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Empty homes in England ‘a national disgrace’ as numbers near 700,000

Nick Cheek
Written By:
Nick Cheek

The number of empty homes in England now stands at 676,452, a rise of almost 23,5000 or 3.6% over the past 12 months.

Leeds Building Society, which analysed government figures, found that 248,633 homes were classed as long-term empty properties that had been vacant for over six months, an increase of 4.8%.

The majority of regions reported an increase in long-term empty properties, with the North West the only one to report a fall of 0.1% to 40,704.

The lender said that this could make a “significant dent” in the current housing market as homeless charity Shelter has said that over four million homes are needed in the UK.

Leeds Building Society has said that the number of empty homes peaked at over 738,000 in 2008 and then gradually fell until 2017 when they started to increase again.

The current figures are in line with the number of empty homes seen in 2012.

Regional differences

The North West had the largest number of empty homes at 101,770, up 1.3% year on year. This was followed by the South East at 99,829, an increase of 3.8%, and London at 89,508, which is a rise of 2%.

The North East had the lowest number of empty homes at 41,596, which is an increase of 1.7%, followed by the East Midlands at 59,581, a rise of 4%. The South West reported 66,839 empty homes, up 7.8%.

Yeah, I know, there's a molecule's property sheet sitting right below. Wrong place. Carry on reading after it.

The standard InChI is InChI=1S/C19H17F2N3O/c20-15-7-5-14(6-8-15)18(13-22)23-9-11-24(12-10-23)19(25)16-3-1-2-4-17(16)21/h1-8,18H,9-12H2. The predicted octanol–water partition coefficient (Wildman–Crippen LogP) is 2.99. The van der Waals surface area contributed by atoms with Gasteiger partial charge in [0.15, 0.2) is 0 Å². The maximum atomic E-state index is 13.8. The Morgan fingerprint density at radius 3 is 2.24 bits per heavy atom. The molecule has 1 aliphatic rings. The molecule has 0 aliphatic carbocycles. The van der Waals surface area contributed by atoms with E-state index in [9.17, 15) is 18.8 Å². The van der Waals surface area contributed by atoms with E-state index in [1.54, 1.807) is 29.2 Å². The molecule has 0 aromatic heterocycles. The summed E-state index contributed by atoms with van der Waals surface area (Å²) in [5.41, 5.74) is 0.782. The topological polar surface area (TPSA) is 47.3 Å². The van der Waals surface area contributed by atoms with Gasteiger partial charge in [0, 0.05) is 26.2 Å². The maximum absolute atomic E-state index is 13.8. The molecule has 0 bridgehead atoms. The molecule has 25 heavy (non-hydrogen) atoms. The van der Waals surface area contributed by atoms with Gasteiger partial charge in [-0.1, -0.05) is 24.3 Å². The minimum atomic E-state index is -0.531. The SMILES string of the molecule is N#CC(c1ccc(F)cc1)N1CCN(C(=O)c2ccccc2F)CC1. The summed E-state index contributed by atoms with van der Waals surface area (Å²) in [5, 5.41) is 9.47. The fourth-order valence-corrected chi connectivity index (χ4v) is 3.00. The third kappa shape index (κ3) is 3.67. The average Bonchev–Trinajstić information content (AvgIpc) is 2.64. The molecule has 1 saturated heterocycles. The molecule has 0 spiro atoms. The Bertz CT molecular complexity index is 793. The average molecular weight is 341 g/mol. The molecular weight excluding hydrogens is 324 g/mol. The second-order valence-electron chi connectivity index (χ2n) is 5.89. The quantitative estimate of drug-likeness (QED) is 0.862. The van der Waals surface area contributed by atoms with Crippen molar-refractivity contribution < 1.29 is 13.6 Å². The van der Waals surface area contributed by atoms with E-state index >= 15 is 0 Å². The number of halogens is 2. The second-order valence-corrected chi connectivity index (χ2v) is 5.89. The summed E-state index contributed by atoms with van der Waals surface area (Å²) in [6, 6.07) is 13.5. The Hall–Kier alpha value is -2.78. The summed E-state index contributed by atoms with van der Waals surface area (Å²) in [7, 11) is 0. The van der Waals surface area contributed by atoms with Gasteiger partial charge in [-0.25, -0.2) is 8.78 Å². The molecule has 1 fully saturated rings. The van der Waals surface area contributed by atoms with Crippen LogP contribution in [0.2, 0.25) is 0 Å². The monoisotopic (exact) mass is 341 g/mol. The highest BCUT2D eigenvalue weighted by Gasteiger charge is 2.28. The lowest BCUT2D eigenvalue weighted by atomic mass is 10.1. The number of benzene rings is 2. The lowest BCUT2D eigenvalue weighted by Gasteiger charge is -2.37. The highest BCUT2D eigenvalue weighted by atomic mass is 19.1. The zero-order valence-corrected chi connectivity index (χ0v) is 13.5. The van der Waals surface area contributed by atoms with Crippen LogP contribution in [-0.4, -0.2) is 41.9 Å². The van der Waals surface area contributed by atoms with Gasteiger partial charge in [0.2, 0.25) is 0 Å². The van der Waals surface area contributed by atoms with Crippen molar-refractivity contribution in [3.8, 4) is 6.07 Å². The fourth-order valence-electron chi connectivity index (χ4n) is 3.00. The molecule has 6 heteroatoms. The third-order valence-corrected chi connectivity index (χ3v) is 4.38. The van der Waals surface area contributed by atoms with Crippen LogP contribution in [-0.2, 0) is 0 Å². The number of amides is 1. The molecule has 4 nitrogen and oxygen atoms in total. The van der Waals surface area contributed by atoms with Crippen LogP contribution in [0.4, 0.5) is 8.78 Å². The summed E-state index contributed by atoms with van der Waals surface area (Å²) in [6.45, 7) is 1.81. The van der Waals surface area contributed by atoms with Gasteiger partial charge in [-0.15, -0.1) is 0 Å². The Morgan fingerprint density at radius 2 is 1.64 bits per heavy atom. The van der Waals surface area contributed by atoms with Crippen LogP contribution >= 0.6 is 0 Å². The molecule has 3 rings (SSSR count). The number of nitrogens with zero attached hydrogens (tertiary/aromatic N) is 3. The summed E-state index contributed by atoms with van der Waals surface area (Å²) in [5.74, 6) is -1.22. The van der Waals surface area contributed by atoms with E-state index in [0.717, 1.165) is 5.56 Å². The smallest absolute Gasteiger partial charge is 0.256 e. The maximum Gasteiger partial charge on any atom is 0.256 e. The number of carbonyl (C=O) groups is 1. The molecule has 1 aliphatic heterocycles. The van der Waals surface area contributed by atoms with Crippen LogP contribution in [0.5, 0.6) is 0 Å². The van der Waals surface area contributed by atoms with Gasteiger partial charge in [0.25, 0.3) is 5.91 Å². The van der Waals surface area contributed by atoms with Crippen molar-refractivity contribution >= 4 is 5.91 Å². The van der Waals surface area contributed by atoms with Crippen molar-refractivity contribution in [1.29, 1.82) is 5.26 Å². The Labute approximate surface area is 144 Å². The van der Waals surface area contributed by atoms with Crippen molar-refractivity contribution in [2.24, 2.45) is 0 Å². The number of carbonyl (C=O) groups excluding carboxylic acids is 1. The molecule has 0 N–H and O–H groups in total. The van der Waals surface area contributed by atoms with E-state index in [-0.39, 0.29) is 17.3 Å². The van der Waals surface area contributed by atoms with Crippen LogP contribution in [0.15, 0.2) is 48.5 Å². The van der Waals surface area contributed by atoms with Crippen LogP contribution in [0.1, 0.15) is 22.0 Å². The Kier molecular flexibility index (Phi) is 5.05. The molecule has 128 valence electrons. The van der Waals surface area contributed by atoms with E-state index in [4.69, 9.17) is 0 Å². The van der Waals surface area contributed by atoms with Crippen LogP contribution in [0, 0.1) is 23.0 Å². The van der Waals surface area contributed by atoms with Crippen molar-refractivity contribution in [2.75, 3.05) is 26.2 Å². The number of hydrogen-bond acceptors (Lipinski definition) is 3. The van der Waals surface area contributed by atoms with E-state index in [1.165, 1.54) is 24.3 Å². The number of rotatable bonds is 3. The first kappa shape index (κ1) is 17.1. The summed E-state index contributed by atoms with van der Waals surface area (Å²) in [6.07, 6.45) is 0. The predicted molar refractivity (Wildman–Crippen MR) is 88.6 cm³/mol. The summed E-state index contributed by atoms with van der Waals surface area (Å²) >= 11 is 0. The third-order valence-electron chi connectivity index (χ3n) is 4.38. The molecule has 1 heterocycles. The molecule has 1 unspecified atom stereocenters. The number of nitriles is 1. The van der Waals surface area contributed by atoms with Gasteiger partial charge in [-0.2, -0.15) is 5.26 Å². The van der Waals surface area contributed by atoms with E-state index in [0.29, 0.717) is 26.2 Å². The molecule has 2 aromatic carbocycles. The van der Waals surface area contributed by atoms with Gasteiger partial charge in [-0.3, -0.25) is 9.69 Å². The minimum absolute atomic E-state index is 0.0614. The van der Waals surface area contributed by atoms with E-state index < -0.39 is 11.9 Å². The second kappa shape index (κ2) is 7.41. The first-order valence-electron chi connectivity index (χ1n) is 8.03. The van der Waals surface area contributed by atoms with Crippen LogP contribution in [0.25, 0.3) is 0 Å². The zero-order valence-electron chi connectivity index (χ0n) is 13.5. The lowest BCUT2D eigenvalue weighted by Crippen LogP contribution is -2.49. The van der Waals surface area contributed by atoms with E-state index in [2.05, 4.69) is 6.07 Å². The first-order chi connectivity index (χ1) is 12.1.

Why are homes empty?

Leeds Building Society noted that properties could remain empty due to inheritance issues; previously rented property needing substantial repairs; redevelopment taking time; owners unable to fund repairs; properties signalled for demotion; and owners holding onto properties in hope of an increase in house prices.

The firm said that repurposing and retrofitting existing housing stock, including empty homes, should be a “key government property”.

Empty homes could be a solution to housing issues

Martese Carton, director of mortgage distribution at Leeds Building Society, said. “Although the current number of empty properties is a national disgrace, there is a growing sense that these empty properties could provide some of the solutions to the housing crisis the country faces.

“We also know that for many people, empty properties can be a blight on local communities. Therefore, National Empty Homes Week presents a great opportunity to shine a light on how empty properties can be brought back to life and how local people are really helping to regenerate their communities.

“Last November, we published a public policy paper looking at how the Government could tackle the UK’s homeownership crisis. Part of the report looked at how we could make use of our existing housing stock.

“There is little doubt that the refurbishment and repurposing of old, or empty properties, makes great financial, economic, and social sense as it could provide affordable homes for hundreds of thousands of people.”